23rd July 1495
Perkin Warbeck
Perkin Warbeck landed at Waterford in southern Ireland. There he lay siege to the traditionally Royalist city of Waterford.
3rd August 1495
Perkin Warbeck
Warbeck abandoned the siege of Waterford and went to the city of Cork.
27th November 1495
Perkin Warbeck
Perkin Warbeck landed in Scotland. He was given a state welcome by the Scottish King James IV.
early 1496
Perkin Warbeck
Perkin Warbeck married Lady Catherine Gordon, daughter of a Scottish nobleman.
Summer 1496
England and the Netherlands
Henry quarrelled with Philip of Burgundy after he disregarded the terms of Intercursus Magnus and placed an import duty on cloth.
21st September 1496
Perkin Warbeck
James IV of Scotland crossed the border with a large army in support of Perkin Warbeck. He urged the northern counties of England to rise in rebellion against Henry VII but got little support.
25th September 1496
Perkin Warbeck
James IV’s army in support of Perkin Warbeck returned to Scotland having failed to instigate a rebellion in the North of England. They mounted a raiding expedition on the way back to Scotland.
1497
Navy Increased
Two new ships, ‘The Sweepstake’ and ‘The Mary Fortune’ were built.
late May 1497
Cornish Revolt
The tax imposed by Henry to finance improving defences along the border with Scotland was resented by the men of Cornwall who felt that they were too far removed from the northern border for its defence to be their responsibility.
June 1497
Cornish Revolt
A band of Cornishmen led by Michael Joseph and Thomas Flamank began a march to London to petition the King. James Touchet, Baron Audley, was among the supporters that joined the revolt. Touchet soon became leader of the rebellion. Elizabeth and the royal children relocated to the Tower of London for safety and Henry dispatched a force to deal with the rebellion. After a brief skirmish the rebels changed route and marched to the historically rebellious county of Kent to try to gain more support.
17th June 1497
Cornish Revolt – Battle of Deptford Bridge
The band of rebels reached Kent but rather than finding support for their cause they were attacked at Deptford Bridge by a force raised by Lord Abergavenney, Earl of Kent. The rebels were routed and the three leaders captured.
5th July 1497
Perkin Warbeck Expelled from Scotland
Henry VII called for James IV to surrender Perkin Warbeck to England. He stated that James had broken the Anglo-Scots peace treaty and that if Warbeck were not expelled from Scotland the two countries would be at war. Ferdinand of Spain, fearful of an alliance between Scotland and France, instructed his ambassador to persuade James to comply with Henry’s wishes. James eventually realised that the alliance with England was in his best interests. He did not surrender Warbeck to England but instead provided him with a boat and told him to leave Scotland.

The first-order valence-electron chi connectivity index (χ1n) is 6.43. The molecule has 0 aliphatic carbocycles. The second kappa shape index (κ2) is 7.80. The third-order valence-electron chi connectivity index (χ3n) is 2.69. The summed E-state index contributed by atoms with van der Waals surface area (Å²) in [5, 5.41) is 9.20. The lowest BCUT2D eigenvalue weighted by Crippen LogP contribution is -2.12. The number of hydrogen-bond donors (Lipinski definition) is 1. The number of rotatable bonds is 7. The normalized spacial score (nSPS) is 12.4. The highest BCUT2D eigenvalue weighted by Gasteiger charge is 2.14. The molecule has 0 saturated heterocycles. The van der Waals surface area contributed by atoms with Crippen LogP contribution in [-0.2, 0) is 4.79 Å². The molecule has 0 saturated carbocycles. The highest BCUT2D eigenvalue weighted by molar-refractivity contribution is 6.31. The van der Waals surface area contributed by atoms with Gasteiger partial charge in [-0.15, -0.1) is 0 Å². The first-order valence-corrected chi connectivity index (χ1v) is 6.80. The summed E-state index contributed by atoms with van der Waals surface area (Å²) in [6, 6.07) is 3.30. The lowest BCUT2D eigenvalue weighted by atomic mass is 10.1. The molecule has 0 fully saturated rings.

16th July 1497
Perkin Warbeck
Perkin Warbeck accompanied by his wife and thirty loyal followers, landed in Cork to try to win support. They were well received by the Mayor of the city.
7th September 1497
Perkin Warbeck
Perkin Warbeck landed at Whitesand near Land’s End in Cornwall. He hoped to utilise the unrest in Cornwall to gain support for his cause. He placed his wife in the monastery at St Michael’s Mount for her safety.
10th September 1497
Perkin Warbeck
Perkin Warbeck was proclaimed King in Bodmin.
17th September 1497
Perkin Warbeck
Warbeck had the backing of 8,000 peasants and lay siege to Exeter. However, they were beaten back with a loss of around 500 men.
20th September 1497
Perkin Warbeck
Warbeck learned that a royal army led by D’Aubigny was stationed near Glastonbury.
21st September 1497
Perkin Warbeck
In the early hours of the morning, Perkin Warbeck and a few trusted men left Cornwall for Southampton. They hoped to find a safe passage out of England. Instead they found a manned fleet in port awaiting their arrival. Warbeck had no choice but to flee.
4th October 1497
Perkin Warbeck
The abandoned leaders of Perkin Warbeck’s army surrendered to Henry VII at Taunton. Warbeck deserted his army and fled east.
5th October 1497
Perkin Warbeck
Perkin Warbeck was captured at Beaulieu Abbey. He confessed to being an imposter and begged forgiveness.
Summer 1499
Claimants to the Throne
Catherine of Aragon’s father, Ferdinand, expressed concern that his daughter Catherine may not every become Queen while other claimants to the throne remained alive.
Summer 1499
Edmund de la Pole Fled to Calais
Edmund de la Pole, Earl of Suffolk, eldest surviving son of Edward IV’s sister, Elizabeth, fled to Calais.  He feared for his life after Ferdinand of Aragon expressed concern about the number of pretenders to the English throne.

 

Harvard Reference for this page:

Heather Y Wheeler. (2017). Tudor Wars Battles and Rebellions Chronology Available: https://www.tudornation.com/tudor-wars-battles-and-rebellions-chronology Last accessed February 19th, 2020